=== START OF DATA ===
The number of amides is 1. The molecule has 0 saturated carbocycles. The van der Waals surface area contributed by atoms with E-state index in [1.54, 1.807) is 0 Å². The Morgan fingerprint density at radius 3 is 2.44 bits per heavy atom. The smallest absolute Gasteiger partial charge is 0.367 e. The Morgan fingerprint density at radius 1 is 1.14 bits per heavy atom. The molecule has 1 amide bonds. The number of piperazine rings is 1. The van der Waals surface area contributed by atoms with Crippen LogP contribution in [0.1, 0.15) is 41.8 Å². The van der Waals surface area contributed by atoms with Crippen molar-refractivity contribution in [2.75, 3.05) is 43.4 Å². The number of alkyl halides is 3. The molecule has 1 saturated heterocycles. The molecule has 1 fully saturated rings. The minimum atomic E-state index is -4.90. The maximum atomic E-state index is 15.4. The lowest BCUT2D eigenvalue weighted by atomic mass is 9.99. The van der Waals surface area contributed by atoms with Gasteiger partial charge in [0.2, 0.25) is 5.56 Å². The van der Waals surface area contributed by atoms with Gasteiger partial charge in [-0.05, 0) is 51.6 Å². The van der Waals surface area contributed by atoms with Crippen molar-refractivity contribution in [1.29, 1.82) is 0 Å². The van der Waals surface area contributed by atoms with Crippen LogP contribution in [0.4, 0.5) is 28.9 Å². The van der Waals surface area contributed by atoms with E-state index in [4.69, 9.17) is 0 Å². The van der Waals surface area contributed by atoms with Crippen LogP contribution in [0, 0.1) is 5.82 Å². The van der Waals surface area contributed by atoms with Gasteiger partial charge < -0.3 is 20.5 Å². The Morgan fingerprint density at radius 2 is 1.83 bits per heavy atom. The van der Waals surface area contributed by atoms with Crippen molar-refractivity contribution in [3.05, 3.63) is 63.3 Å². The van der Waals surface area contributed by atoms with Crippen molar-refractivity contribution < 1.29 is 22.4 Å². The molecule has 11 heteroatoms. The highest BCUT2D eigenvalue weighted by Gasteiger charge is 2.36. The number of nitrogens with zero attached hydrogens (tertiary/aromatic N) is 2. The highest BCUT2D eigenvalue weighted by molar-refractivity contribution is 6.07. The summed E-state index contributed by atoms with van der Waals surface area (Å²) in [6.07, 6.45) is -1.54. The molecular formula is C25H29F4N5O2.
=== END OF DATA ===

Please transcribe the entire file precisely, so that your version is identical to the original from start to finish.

The number of amides is 1. The molecule has 0 saturated carbocycles. The van der Waals surface area contributed by atoms with E-state index in [1.54, 1.807) is 0 Å². The Morgan fingerprint density at radius 3 is 2.44 bits per heavy atom. The smallest absolute Gasteiger partial charge is 0.367 e. The Morgan fingerprint density at radius 1 is 1.14 bits per heavy atom. The molecule has 1 amide bonds. The number of piperazine rings is 1. The van der Waals surface area contributed by atoms with Crippen LogP contribution in [0.1, 0.15) is 41.8 Å². The van der Waals surface area contributed by atoms with Crippen molar-refractivity contribution in [2.75, 3.05) is 43.4 Å². The number of alkyl halides is 3. The molecule has 1 saturated heterocycles. The molecule has 1 fully saturated rings. The minimum atomic E-state index is -4.90. The maximum atomic E-state index is 15.4. The lowest BCUT2D eigenvalue weighted by atomic mass is 9.99. The van der Waals surface area contributed by atoms with Gasteiger partial charge in [0.2, 0.25) is 5.56 Å². The van der Waals surface area contributed by atoms with Gasteiger partial charge in [-0.05, 0) is 51.6 Å². The van der Waals surface area contributed by atoms with Crippen molar-refractivity contribution in [1.29, 1.82) is 0 Å². The van der Waals surface area contributed by atoms with Crippen LogP contribution in [0.4, 0.5) is 28.9 Å². The van der Waals surface area contributed by atoms with E-state index in [4.69, 9.17) is 0 Å². The van der Waals surface area contributed by atoms with Crippen LogP contribution in [0, 0.1) is 5.82 Å². The van der Waals surface area contributed by atoms with Gasteiger partial charge < -0.3 is 20.5 Å². The Morgan fingerprint density at radius 2 is 1.83 bits per heavy atom. The van der Waals surface area contributed by atoms with Crippen molar-refractivity contribution in [3.05, 3.63) is 63.3 Å². The van der Waals surface area contributed by atoms with Crippen molar-refractivity contribution < 1.29 is 22.4 Å². The molecule has 11 heteroatoms. The highest BCUT2D eigenvalue weighted by Gasteiger charge is 2.36. The number of nitrogens with zero attached hydrogens (tertiary/aromatic N) is 2. The highest BCUT2D eigenvalue weighted by molar-refractivity contribution is 6.07. The summed E-state index contributed by atoms with van der Waals surface area (Å²) in [6.07, 6.45) is -1.54. The molecular formula is C25H29F4N5O2.